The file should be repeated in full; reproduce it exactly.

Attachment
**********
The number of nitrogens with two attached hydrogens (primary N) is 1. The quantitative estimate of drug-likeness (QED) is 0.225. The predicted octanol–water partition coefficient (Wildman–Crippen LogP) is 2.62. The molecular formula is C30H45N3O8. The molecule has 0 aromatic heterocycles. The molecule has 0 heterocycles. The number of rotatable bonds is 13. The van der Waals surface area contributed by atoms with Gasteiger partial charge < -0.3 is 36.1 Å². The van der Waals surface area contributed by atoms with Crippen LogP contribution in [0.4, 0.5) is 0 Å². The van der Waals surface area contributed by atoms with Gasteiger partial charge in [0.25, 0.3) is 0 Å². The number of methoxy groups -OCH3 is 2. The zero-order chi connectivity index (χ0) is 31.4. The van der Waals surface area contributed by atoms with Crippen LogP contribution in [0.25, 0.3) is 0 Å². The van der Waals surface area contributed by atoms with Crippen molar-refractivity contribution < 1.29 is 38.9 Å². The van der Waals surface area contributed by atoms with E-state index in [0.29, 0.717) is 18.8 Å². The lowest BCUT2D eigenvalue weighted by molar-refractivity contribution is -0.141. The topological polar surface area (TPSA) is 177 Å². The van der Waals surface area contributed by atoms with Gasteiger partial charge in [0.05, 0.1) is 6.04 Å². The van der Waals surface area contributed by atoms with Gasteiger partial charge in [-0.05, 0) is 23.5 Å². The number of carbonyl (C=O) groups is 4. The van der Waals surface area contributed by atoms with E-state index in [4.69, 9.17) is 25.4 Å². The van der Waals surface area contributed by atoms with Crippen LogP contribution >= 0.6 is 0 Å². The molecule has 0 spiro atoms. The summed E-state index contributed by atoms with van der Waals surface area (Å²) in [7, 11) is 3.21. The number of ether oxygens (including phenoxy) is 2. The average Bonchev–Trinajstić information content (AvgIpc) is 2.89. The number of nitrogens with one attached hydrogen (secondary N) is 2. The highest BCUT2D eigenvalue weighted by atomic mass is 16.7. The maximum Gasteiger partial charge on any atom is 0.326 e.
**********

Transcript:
The number of nitrogens with two attached hydrogens (primary N) is 1. The quantitative estimate of drug-likeness (QED) is 0.225. The predicted octanol–water partition coefficient (Wildman–Crippen LogP) is 2.62. The molecular formula is C30H45N3O8. The molecule has 0 aromatic heterocycles. The molecule has 0 heterocycles. The number of rotatable bonds is 13. The van der Waals surface area contributed by atoms with Gasteiger partial charge < -0.3 is 36.1 Å². The van der Waals surface area contributed by atoms with Crippen LogP contribution in [0.4, 0.5) is 0 Å². The van der Waals surface area contributed by atoms with Gasteiger partial charge in [0.25, 0.3) is 0 Å². The number of methoxy groups -OCH3 is 2. The zero-order chi connectivity index (χ0) is 31.4. The van der Waals surface area contributed by atoms with Crippen LogP contribution in [0.25, 0.3) is 0 Å². The van der Waals surface area contributed by atoms with Crippen molar-refractivity contribution < 1.29 is 38.9 Å². The van der Waals surface area contributed by atoms with E-state index in [0.29, 0.717) is 18.8 Å². The lowest BCUT2D eigenvalue weighted by molar-refractivity contribution is -0.141. The topological polar surface area (TPSA) is 177 Å². The van der Waals surface area contributed by atoms with Gasteiger partial charge in [0.05, 0.1) is 6.04 Å². The van der Waals surface area contributed by atoms with Gasteiger partial charge in [-0.05, 0) is 23.5 Å². The number of carbonyl (C=O) groups is 4. The van der Waals surface area contributed by atoms with E-state index in [4.69, 9.17) is 25.4 Å². The van der Waals surface area contributed by atoms with Crippen LogP contribution >= 0.6 is 0 Å². The molecule has 0 spiro atoms. The summed E-state index contributed by atoms with van der Waals surface area (Å²) in [7, 11) is 3.21. The number of ether oxygens (including phenoxy) is 2. The average Bonchev–Trinajstić information content (AvgIpc) is 2.89. The number of nitrogens with one attached hydrogen (secondary N) is 2. The highest BCUT2D eigenvalue weighted by atomic mass is 16.7. The maximum Gasteiger partial charge on any atom is 0.326 e.